Moody’s Analytics chief economist Mark Zandi told C-SPAN on Tuesday that there is a 1-in-3 chance of a recession this year and ”even odds” within the next two.
”I would put the odds of a recession beginning in the next 12 months at about 1 in 3, and probably close to even odds over the next couple of years,” Zandi said on the network’s ”Washington Journal.”
”Recession risks are high, but I think that if we do suffer one over the next year or two, it will be a more typical, relatively mild economic downturn.”
The prediction by Zandi comes as inflation reaches its highest level in years due to supply chain bottlenecks and a spike in consumer demand caused by the COVID-19 pandemic, according to The Hill.
The Kremlin’s Ukraine invasion has also helped compound the supply chain woes, specifically food, oil, and gas shortages.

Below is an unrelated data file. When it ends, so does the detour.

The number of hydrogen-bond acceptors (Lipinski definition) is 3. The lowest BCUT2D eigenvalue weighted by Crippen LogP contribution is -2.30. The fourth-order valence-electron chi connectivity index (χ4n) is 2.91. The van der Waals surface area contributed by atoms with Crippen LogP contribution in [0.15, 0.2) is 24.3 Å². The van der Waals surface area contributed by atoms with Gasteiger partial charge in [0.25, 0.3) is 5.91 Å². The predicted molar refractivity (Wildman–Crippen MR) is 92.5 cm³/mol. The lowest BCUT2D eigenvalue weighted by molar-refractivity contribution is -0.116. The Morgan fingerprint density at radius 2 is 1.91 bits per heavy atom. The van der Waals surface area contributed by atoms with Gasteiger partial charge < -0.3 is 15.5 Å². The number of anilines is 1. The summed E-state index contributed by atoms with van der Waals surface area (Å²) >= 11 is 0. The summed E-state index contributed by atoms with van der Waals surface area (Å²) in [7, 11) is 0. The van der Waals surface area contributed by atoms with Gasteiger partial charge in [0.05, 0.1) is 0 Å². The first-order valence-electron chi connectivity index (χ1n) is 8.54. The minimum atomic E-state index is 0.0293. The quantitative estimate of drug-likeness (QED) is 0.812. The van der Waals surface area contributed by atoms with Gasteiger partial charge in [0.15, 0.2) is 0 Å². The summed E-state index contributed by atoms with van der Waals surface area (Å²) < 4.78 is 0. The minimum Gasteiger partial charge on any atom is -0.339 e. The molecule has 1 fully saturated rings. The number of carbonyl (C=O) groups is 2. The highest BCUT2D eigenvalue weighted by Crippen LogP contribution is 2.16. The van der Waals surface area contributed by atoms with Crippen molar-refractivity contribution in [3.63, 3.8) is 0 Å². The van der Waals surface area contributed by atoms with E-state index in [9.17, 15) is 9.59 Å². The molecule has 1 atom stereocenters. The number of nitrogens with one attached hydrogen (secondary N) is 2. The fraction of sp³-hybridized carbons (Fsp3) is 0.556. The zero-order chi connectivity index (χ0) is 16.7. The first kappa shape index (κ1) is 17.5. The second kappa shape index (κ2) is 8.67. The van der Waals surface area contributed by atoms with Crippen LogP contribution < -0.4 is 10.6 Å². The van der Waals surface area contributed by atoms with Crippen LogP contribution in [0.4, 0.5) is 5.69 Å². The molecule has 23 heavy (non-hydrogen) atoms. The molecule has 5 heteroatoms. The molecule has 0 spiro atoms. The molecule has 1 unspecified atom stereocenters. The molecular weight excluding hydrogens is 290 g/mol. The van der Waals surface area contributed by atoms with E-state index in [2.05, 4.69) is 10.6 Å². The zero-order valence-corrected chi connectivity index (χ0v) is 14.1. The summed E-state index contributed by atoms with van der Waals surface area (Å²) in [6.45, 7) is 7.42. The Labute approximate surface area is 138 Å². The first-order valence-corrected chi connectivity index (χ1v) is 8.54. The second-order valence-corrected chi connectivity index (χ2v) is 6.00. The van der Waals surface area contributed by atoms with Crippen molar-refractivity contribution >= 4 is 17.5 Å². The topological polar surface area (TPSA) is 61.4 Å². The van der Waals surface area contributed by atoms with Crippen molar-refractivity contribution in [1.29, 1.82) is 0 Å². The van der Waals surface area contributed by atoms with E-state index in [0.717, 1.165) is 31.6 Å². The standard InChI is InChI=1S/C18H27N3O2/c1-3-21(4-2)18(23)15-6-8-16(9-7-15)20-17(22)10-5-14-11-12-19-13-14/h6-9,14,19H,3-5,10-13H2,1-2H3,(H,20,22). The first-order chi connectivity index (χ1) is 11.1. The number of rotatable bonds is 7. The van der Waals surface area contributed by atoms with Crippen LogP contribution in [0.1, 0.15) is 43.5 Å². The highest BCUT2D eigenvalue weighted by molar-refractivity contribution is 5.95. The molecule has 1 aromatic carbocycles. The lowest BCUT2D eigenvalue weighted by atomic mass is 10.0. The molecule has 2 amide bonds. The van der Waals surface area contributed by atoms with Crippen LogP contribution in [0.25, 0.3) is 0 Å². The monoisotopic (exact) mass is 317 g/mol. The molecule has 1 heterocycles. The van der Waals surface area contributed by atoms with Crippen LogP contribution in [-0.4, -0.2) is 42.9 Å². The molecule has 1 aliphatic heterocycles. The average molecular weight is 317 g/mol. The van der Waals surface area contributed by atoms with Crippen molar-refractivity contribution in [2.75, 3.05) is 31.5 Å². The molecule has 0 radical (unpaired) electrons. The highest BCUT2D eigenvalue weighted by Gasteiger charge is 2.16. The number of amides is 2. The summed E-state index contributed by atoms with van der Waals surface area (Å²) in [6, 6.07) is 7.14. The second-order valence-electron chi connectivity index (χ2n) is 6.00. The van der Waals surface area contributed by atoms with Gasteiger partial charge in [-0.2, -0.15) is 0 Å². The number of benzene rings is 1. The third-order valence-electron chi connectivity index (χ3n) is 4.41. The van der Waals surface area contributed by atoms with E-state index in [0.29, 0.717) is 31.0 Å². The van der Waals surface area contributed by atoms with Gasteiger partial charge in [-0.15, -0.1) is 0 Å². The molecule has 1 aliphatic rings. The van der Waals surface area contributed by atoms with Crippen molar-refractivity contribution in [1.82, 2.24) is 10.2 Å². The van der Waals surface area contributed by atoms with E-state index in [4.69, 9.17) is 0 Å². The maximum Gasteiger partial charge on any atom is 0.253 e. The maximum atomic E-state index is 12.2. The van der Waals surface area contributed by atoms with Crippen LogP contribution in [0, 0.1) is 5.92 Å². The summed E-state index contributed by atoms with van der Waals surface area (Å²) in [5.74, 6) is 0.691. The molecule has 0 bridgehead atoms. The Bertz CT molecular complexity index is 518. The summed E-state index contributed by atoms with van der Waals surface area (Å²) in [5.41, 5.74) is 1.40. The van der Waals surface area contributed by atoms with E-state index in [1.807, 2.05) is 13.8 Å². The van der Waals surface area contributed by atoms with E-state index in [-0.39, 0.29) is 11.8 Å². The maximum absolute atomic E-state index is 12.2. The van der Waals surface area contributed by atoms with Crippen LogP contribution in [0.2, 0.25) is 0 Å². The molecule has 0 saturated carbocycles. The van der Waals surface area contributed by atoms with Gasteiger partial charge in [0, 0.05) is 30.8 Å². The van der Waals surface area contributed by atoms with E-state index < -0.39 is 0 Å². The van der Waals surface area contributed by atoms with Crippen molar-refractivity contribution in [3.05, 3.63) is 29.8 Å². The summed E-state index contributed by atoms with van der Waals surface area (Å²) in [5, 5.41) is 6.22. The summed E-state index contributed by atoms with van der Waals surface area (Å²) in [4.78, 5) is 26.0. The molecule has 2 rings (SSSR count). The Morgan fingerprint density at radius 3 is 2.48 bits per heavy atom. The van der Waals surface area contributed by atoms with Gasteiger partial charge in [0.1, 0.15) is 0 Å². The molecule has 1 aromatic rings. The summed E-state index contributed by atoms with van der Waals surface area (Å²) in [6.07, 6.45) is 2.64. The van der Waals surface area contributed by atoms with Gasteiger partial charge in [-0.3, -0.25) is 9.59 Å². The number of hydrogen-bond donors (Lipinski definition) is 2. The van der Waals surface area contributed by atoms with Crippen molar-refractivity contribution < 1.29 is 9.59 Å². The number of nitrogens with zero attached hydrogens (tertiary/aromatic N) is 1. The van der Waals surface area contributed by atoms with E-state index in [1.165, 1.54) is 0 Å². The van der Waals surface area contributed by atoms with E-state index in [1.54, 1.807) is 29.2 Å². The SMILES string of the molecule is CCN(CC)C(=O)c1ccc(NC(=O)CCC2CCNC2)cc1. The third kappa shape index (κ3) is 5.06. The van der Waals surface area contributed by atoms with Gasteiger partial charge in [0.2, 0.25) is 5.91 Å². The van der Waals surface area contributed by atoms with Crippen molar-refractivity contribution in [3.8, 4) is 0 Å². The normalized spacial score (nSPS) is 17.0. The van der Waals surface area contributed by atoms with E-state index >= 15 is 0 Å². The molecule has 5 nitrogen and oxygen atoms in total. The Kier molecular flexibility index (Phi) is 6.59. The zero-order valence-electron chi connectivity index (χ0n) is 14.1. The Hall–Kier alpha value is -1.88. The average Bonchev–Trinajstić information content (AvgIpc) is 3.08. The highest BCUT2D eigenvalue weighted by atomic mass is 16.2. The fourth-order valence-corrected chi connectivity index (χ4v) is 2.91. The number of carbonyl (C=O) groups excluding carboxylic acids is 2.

Russian President Vladimir Putin said he’s willing to lift blockades against Ukraine’s grain and fertilizer exports if the U.S. lifts its sanctions against the country. The U.S., however, declined the offer, Bloomberg reported on Friday.
Meanwhile, Federal Reserve Governor Christopher Waller said he sees interest rates rising at least 2 more percentage points from here on out. The board had recently approved a half-percentage-point rate increase in May, the largest since 2000.
”Over a longer period, we will learn more about how monetary policy is affecting demand and how supply constraints are evolving,” Waller said while in Europe. ”If the data suggest that inflation is stubbornly high, I am prepared to do more.”
According to the Bureau of Economic Analysis’ Personal Consumption Expenditures Price Index, consumer prices increased by 6.3% from April 2021 to April 2022.